Mark's Cat Door

Mechanical Design

There are two doors: The outer door, which connects the garage to the outdoor world, then the inner door, which connects between the garage and the cats' "bedroom" (i.e, the bathroom). The outer door is more robust, with a large wooden door that moves up and down on rails:


The door grips the rails from both sides to stay in place:


The motor is a geared DC motor salvaged from a Purell hand sanitizer dispenser. It has excellent torque and holding force for my purposes. At the top and bottom of the right-hand rail are springy contact sensors. An aluminum plate on the backside of the door (not visible) touches the springs together when the door is fully open or closed, notifying the logic board.

The inner door is simpler: A pencil that can swing down to block an old-fashioned cat door that already existed:


The pencil is light enough that I can swing it around using a standard toy motor without any gearing. It's attached to a Lego structure, where the main logic circuit board is housed.

I chose this design to allow one-way operation: At night, we like to let the cats come in, but then not go out again. In the one-way state, the outer door is opened and the inner door is closed. The cats are able to brush past the pencil in order to get into their bedroom, but cannot go back out because the pencil fully blocks the plastic door.

The control panel is an ON-OFF-ON switch plus multi-color LED:


The color of the LED corresponds to the switch position (open = green, one-way = yellow, closed = red), and flashes when the door is in motion.

RJ-45 ethernet cables connect between the doors and the control panel.

Original Electronic Design

When I first built my cat door, I did it using so-called "standard logic" – i.e, logic gate ICs and discrete parts, with no programmable components. Here's how it looked, in all its glory:


I used a 4011 quad NAND gate to handle the outer door – when the switch is set to "open" but the "open" sensor is not activated, move the motor one direction, etc. The inner door was more complicated; there are no sensors, so I could not use any simple logic to determine when to rotate the pencil. Instead, I detected whenever the switch changed position, then turned on the motor for a fixed amount of time. I built a discrete XNOR gate (which really should be called NXOR) using some diodes, resistors, and transistors. I connected one input to the switch directly, then the other one through an RC delay. This way, the inputs were different, and therefore the output HIGH, whenever the switch changed position, because one input would change before the other.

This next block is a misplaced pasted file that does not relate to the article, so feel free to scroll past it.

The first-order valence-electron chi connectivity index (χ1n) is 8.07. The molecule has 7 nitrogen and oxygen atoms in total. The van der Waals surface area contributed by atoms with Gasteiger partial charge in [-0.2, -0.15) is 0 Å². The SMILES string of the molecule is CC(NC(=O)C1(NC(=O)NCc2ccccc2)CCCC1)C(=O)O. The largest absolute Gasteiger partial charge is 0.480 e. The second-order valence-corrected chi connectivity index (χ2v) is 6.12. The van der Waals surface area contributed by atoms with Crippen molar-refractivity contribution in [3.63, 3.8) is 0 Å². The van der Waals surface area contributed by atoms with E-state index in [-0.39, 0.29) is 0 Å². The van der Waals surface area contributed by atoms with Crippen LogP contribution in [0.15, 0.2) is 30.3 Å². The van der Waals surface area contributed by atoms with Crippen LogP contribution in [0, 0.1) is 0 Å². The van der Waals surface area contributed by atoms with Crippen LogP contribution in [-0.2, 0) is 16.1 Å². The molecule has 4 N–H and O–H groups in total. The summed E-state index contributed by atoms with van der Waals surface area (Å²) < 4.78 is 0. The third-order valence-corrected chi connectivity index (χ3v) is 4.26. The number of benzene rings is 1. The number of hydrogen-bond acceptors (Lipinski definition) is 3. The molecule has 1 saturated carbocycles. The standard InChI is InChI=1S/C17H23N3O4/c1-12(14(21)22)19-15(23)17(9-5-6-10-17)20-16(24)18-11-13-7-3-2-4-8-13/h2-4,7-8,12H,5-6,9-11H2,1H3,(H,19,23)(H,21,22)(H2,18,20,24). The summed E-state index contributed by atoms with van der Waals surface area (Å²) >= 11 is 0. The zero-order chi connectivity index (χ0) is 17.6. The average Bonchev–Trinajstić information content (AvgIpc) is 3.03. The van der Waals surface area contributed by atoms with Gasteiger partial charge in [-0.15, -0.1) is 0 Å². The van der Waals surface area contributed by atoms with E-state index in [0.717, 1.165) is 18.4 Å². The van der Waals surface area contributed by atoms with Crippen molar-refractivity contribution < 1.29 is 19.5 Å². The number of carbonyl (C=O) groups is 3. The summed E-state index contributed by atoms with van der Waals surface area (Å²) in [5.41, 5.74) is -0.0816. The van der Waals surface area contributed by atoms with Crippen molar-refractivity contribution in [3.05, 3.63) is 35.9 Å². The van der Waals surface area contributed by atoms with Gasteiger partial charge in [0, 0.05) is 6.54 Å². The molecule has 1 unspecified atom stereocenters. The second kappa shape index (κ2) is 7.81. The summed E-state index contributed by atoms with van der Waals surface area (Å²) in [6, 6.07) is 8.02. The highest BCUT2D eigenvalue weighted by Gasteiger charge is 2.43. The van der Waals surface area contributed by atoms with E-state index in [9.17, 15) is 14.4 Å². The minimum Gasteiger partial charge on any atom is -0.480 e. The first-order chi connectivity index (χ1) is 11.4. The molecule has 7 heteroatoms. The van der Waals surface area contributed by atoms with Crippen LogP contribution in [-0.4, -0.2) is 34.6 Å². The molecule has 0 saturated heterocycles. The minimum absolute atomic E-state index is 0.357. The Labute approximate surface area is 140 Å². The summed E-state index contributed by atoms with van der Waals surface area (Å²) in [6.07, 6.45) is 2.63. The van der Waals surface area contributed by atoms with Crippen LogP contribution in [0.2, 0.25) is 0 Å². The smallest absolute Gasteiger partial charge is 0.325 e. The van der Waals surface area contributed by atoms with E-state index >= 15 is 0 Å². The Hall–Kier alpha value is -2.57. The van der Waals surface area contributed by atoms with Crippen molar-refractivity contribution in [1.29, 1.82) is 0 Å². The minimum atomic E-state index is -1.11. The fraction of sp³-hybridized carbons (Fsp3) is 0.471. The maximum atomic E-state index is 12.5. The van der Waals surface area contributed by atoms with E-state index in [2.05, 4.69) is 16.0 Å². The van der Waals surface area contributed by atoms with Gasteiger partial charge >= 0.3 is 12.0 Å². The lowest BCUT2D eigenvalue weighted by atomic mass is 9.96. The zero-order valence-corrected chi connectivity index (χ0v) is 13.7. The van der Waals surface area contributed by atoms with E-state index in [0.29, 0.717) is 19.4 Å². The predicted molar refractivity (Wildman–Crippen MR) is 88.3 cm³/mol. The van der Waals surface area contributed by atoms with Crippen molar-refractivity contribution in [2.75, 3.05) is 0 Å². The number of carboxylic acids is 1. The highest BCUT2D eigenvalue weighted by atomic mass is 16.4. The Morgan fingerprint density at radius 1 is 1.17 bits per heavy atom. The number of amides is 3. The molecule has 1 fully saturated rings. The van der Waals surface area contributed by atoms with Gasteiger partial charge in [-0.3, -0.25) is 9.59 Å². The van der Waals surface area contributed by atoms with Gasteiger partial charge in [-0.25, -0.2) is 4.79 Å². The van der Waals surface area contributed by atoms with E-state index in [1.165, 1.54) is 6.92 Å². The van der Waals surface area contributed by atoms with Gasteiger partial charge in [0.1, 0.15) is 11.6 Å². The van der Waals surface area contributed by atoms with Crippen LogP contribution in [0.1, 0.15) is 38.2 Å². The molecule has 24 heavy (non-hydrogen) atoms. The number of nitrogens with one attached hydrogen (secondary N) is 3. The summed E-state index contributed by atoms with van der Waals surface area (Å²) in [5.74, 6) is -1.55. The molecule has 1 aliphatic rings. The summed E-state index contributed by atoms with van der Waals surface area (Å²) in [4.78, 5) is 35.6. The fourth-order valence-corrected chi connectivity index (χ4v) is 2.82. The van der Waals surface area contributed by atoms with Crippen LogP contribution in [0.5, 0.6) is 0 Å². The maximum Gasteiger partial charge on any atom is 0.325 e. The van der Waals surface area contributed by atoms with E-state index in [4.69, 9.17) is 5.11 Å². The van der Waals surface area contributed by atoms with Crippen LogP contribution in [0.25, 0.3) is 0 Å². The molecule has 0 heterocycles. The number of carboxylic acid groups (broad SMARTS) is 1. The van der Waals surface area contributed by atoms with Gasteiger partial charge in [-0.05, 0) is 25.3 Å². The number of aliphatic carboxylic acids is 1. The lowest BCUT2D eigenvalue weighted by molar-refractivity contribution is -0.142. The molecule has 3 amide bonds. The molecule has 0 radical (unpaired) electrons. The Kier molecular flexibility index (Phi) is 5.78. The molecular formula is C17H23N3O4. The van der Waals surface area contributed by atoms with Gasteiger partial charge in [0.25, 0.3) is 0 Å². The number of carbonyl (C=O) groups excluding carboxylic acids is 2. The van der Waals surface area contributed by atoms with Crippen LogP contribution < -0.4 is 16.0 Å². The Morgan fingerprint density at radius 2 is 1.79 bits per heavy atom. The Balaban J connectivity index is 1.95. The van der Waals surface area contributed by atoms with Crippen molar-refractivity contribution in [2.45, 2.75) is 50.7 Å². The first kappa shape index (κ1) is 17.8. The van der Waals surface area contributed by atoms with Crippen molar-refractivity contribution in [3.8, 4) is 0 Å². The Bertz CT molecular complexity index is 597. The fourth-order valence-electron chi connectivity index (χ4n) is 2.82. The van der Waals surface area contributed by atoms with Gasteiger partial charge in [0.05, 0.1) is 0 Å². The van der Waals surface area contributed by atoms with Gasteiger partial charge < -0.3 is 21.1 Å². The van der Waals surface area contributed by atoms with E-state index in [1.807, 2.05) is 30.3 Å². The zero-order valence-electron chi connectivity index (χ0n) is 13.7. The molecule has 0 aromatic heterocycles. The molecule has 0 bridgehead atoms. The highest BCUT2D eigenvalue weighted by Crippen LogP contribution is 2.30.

The XNOR business never worked reliably; I built it with a fundamental misunderstanding of bipolar transistors. I also used large resistors (in the megaohms), which increases the likelihood that small current leakages and parasitic capacitances can mess with the circuit operation. At some point the XNOR gate stopped working entirely, and for a few months while I was busy with other projects, the inner cat door had to be opened and closed by hand.

Additionally, the outer door would sometimes get caught while lowering. The super simple outer door controller logic cannot account for this, so would keep rotating until the string gets spooled up in the opposite direction, raising the door again and continuing to run the motor once the door is fully raised, putting a lot of force on the top of the rail.

New Electronic Design

I'm very glad my first design was made of mainly discrete logic; It was my first major electronics project and it would not have been so fun to do it with a microcontroller. But, now that I actually want a working cat door, I have redesigned the control circuit board with an ATtiny84 microcontroller that can drive the inner door properly and handle edge cases with the outer door. The new board is on the right in this picture:


The only components are the ATtiny itself, an L293D dual H-bridge, a couple pulldown resistors, and two wired-OR gates (with diodes) to control the "enable" pins on the L293D without using extra pins on the ATtiny.

I handle all sorts of edge cases. If the outer door gets stuck on the way down, the string will spool around the motor in the wrong direction and eventually get stuck in the up position. My new design uses a timeout to detect this condition and run the motor the opposite direction until it's spooled normally again. Another issue was that the 9V 1A DC adapter I use does not provide enough current to reliably open the inner door and outer door simultaneously, so occasionally the pencil would not raise. My firmware ensures that only one motor is on at a time.

I've open sourced both the KiCAD files for the circuit board and the microcontroller firmware for this project: